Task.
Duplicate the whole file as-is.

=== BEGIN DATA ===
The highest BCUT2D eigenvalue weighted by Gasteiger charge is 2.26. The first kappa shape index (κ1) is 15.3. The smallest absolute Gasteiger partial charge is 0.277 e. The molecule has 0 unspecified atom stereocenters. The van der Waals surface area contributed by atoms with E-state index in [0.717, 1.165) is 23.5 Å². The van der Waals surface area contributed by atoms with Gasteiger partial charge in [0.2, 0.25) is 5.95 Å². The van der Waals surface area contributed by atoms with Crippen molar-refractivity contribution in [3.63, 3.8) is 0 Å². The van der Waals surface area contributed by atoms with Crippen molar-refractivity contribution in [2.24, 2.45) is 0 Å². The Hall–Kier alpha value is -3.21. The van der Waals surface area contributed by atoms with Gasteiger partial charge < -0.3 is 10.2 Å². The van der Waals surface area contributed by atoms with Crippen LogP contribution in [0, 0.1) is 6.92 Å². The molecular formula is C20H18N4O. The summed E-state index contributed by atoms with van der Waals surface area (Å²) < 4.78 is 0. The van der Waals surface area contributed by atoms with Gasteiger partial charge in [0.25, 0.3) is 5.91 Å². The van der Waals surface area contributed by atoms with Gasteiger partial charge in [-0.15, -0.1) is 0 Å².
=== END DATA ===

The highest BCUT2D eigenvalue weighted by Gasteiger charge is 2.26. The first kappa shape index (κ1) is 15.3. The smallest absolute Gasteiger partial charge is 0.277 e. The molecule has 0 unspecified atom stereocenters. The van der Waals surface area contributed by atoms with E-state index in [0.717, 1.165) is 23.5 Å². The van der Waals surface area contributed by atoms with Gasteiger partial charge in [0.2, 0.25) is 5.95 Å². The van der Waals surface area contributed by atoms with Crippen molar-refractivity contribution in [3.63, 3.8) is 0 Å². The van der Waals surface area contributed by atoms with Crippen molar-refractivity contribution in [2.24, 2.45) is 0 Å². The Hall–Kier alpha value is -3.21. The van der Waals surface area contributed by atoms with Gasteiger partial charge < -0.3 is 10.2 Å². The van der Waals surface area contributed by atoms with Crippen LogP contribution in [0, 0.1) is 6.92 Å². The molecular formula is C20H18N4O. The summed E-state index contributed by atoms with van der Waals surface area (Å²) < 4.78 is 0. The van der Waals surface area contributed by atoms with Gasteiger partial charge in [0.25, 0.3) is 5.91 Å². The van der Waals surface area contributed by atoms with Gasteiger partial charge in [-0.15, -0.1) is 0 Å².